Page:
The computer commands that a vacuum be pulled in the fuel tank, then measures the negative pressure in the tank to be sure that the vacuum is present, is correct, and that it holds. In the case of a large leak, it cannot pull a vacuum so the PCM sets the P0455 code. If the leak is smaller, it sets the P0442 code. Newer vehicles have an even tighter test for smaller leaks (P0456). It also means that the test has failed on two consecutive test cycles.
The fuel cap is the only thing that a typical owner can access. Check to make certain it's tight and that its seals are clean and intact.
If this was the result of a state-mandated emissions check, they should have also tested your gas cap. If not, you can try swapping it.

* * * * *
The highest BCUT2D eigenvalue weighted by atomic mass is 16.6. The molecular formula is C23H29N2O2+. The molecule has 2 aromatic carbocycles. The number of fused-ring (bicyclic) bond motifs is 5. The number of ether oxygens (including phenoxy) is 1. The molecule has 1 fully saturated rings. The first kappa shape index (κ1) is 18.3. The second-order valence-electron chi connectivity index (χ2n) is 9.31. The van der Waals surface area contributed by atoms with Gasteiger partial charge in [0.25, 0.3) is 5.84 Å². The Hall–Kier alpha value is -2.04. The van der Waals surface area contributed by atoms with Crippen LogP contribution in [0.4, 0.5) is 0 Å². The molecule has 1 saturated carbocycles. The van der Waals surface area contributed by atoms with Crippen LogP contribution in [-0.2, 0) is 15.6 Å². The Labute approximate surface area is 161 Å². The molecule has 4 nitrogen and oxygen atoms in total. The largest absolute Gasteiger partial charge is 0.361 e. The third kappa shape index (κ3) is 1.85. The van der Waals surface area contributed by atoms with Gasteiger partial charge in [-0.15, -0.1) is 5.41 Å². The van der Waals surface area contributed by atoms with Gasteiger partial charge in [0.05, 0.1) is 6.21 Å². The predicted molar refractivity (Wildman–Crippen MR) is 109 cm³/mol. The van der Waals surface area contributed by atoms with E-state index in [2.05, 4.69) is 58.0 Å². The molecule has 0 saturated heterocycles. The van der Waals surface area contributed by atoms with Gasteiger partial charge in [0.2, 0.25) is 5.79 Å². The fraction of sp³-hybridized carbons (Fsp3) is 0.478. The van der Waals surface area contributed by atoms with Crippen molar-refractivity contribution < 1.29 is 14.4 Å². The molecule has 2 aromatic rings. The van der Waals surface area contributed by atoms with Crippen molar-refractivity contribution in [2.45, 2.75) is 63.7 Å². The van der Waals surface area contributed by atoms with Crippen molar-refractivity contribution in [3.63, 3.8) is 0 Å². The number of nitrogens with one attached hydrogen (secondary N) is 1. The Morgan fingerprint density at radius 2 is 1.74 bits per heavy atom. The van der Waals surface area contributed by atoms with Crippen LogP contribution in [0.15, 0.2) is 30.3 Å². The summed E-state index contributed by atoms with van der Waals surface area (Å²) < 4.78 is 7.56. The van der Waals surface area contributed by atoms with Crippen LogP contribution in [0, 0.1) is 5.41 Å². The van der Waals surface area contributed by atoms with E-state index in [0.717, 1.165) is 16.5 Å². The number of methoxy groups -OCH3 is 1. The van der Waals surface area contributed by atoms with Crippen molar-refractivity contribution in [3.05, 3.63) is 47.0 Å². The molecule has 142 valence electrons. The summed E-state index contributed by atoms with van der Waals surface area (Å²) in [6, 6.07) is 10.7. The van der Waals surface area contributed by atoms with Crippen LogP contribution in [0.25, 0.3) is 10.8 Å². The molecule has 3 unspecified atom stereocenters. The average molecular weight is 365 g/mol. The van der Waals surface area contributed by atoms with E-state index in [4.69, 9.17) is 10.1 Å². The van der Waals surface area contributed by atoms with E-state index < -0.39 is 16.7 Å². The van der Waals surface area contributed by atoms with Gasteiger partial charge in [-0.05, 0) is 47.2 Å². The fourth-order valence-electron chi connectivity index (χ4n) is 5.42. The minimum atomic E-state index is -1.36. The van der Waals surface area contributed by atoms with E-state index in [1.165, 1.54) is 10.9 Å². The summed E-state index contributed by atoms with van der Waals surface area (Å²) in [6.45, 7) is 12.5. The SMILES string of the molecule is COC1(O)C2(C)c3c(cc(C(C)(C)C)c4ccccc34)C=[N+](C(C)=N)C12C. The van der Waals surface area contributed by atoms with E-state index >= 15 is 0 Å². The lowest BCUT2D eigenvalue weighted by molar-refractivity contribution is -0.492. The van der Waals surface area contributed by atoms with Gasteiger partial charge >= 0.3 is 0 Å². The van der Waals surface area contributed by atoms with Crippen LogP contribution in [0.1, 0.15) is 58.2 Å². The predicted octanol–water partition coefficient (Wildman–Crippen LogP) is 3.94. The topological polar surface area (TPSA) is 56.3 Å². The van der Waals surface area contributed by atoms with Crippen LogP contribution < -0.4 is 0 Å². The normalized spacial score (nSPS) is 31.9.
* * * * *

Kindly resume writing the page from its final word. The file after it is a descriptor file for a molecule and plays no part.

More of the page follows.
If you determine that the problem is not the gas cap, your best recommendation to locate the repair is to hire a shop (probably the dealer) that has a smoke generator to locate the leak. Likely fault locations are the CV solenoid, canister, fuel tank filler grommet, one of the seals on the top of the tank, one of the many hoses in the system, the purge valve, or an electrical fault with the pressure sensor or one of the solenoids.